So by following this order, Marie allows the homeowners to acclimatize gradually to higher activity in the anterior cingulate cortex and insula, thus settings the homeowners up for a more successful spring-cleaning session.

Don’t want to be Kondo’d? Be aware of your shopping brains!

Neuroscience research suggests that a network of brain connections is responsible for the inhibition of basic impulsive drives. 

A goal valuation-based model where each goal that helps control instinctive desires are valued together in the vmPFC or the ventromedial prefrontal cortex. This allows for competing goals to be valued together. It does not reduce self-control to a single process, or a normative task of top-down processes. So when you go shopping, being goal oriented when evaluating things to buy helps inhibit the drive to purchase. In neuroscience language – self-control is not reduced to a single process or a normative task of top-down processes. Instead, the ventromedial prefrontal cortex’s (vmPFC’s) goal-oriented approach inhibits the drive to purchase by comparing the value of each item.

That’s because our instinctive behaviors are controlled by complex interactions between the cortex and the brain stem in our brains. Fortunately for us, this region is modulated by the prefrontal cortex – otherwise we may indulge in every whim and every instinctive behavior that we feel. For instance, the instinct to run away when faced with a public speaking task. The way our brain stem is wired may force us to run away, but the cortical response keeps us standing. Similarly, when our instinctive nature is exploited during a shopping frenzy, it is the prefrontal cortex that puts on the brakes. 

But first, a caveat: Knowledge about brain activation while shopping or clearing up clutter is illuminating, but can it alone help control our urges? 

Why is Marie Kondo so appealing?

Marie Kondo is not the first to propound these approaches to de-consumption. Her value lies in being able to explain old philosophical methods and wrapping it in a form that is easy to understand and adopt. She clearly has catapulted it to stratospheric levels, by acknowledging and celebrating the Eastern cultural influences behind her method.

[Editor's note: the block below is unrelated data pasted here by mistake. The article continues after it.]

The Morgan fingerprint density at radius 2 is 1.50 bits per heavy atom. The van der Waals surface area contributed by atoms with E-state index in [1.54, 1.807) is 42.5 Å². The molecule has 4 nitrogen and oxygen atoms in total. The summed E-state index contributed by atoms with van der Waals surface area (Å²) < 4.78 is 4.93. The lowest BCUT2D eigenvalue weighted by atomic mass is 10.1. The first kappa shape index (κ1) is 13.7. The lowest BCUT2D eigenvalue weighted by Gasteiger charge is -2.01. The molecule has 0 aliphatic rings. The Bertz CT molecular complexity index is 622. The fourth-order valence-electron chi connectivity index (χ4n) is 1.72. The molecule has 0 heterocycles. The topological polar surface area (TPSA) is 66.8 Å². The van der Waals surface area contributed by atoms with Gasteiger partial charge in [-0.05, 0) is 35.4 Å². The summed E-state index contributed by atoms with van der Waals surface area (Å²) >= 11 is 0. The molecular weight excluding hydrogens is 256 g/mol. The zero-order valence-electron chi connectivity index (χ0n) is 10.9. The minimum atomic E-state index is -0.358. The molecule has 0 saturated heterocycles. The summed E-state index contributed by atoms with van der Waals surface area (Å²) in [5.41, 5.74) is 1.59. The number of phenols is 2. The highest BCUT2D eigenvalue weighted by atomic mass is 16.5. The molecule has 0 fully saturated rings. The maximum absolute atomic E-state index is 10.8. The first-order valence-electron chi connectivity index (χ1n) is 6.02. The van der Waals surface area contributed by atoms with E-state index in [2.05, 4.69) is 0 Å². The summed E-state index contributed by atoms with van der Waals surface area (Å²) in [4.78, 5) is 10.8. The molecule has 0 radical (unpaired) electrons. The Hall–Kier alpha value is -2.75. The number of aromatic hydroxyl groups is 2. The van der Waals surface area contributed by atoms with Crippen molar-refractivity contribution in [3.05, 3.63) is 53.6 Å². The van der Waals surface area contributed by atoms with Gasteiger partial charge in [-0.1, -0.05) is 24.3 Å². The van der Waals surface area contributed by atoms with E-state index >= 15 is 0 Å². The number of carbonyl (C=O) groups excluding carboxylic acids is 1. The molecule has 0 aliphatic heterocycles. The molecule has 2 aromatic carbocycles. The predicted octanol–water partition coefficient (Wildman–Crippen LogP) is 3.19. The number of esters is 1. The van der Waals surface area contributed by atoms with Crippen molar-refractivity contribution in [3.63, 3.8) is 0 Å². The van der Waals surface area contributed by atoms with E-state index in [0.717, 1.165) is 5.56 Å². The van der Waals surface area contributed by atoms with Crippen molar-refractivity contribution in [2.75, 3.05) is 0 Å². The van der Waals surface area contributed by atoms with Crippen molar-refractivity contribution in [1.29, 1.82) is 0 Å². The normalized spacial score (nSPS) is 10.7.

The Buddhist philosophy of detachment or letting go by cutting and throwing away things or dan-sha-ri popularized by Hideko Yamashita essentially speaks the same language. Similar roots of detachment can be found in Hindu texts like the Bhagwad Gita (Chapter 5 Verse 22) of ‘not taking delight in sense objects’. In the Quran a similar reference to the abomination of humankind due to the accumulation of material wealth can be found. 

However, Indian, Arab and African regions don’t seem to have been influenced by the decluttering queen (Ref Figure 1: Google Trends). Do people in this part of the world need a lesson in Neuroscience? Understanding the 3 ways in which clearing up frees our brain to do more productive work and helps us exert some self-control would be helpful. What are they? Mess causes stress, greater rewards lead to better-formed habits so start clearing up the things that give you a high, first; for greater success in tidying-up start with the things you are not sentimental about!   

 References: Level of clutter in the USA, among middle class families“Physical Order Produces Healthy Choices” Sutton, Richard S., and Andrew G. Barto. Reinforcement learning: An introduction. MIT press, 2018.